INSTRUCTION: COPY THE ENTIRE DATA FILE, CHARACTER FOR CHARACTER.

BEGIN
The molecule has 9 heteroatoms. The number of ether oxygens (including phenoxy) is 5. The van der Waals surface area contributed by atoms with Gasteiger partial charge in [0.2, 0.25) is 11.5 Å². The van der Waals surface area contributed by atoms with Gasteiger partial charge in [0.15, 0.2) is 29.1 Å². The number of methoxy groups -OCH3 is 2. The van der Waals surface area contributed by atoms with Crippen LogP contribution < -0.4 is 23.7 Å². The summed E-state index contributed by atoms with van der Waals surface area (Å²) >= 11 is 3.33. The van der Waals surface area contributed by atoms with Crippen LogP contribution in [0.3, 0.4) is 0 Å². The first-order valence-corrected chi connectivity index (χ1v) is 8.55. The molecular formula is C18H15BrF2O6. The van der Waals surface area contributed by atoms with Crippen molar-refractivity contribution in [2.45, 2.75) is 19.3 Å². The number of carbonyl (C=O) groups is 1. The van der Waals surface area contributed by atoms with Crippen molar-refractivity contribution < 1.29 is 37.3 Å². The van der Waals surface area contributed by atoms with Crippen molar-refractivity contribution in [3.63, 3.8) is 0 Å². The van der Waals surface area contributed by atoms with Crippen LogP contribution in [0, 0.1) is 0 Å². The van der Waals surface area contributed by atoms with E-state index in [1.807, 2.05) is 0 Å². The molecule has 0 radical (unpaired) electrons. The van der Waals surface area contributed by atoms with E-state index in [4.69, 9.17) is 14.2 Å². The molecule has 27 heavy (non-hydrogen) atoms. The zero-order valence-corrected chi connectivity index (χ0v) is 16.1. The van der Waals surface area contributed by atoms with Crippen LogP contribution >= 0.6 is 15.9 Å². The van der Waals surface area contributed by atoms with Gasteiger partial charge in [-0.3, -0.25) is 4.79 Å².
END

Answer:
The molecule has 9 heteroatoms. The number of ether oxygens (including phenoxy) is 5. The van der Waals surface area contributed by atoms with Gasteiger partial charge in [0.2, 0.25) is 11.5 Å². The van der Waals surface area contributed by atoms with Gasteiger partial charge in [0.15, 0.2) is 29.1 Å². The number of methoxy groups -OCH3 is 2. The van der Waals surface area contributed by atoms with Crippen LogP contribution < -0.4 is 23.7 Å². The summed E-state index contributed by atoms with van der Waals surface area (Å²) >= 11 is 3.33. The van der Waals surface area contributed by atoms with Crippen LogP contribution in [0.3, 0.4) is 0 Å². The first-order valence-corrected chi connectivity index (χ1v) is 8.55. The molecular formula is C18H15BrF2O6. The van der Waals surface area contributed by atoms with Crippen molar-refractivity contribution in [2.45, 2.75) is 19.3 Å². The number of carbonyl (C=O) groups is 1. The van der Waals surface area contributed by atoms with Crippen molar-refractivity contribution < 1.29 is 37.3 Å². The van der Waals surface area contributed by atoms with Crippen molar-refractivity contribution in [3.63, 3.8) is 0 Å². The van der Waals surface area contributed by atoms with Crippen LogP contribution in [0, 0.1) is 0 Å². The van der Waals surface area contributed by atoms with E-state index in [1.807, 2.05) is 0 Å². The molecule has 0 radical (unpaired) electrons. The van der Waals surface area contributed by atoms with E-state index in [4.69, 9.17) is 14.2 Å². The molecule has 27 heavy (non-hydrogen) atoms. The zero-order valence-corrected chi connectivity index (χ0v) is 16.1. The van der Waals surface area contributed by atoms with Crippen LogP contribution >= 0.6 is 15.9 Å². The van der Waals surface area contributed by atoms with Gasteiger partial charge in [-0.3, -0.25) is 4.79 Å².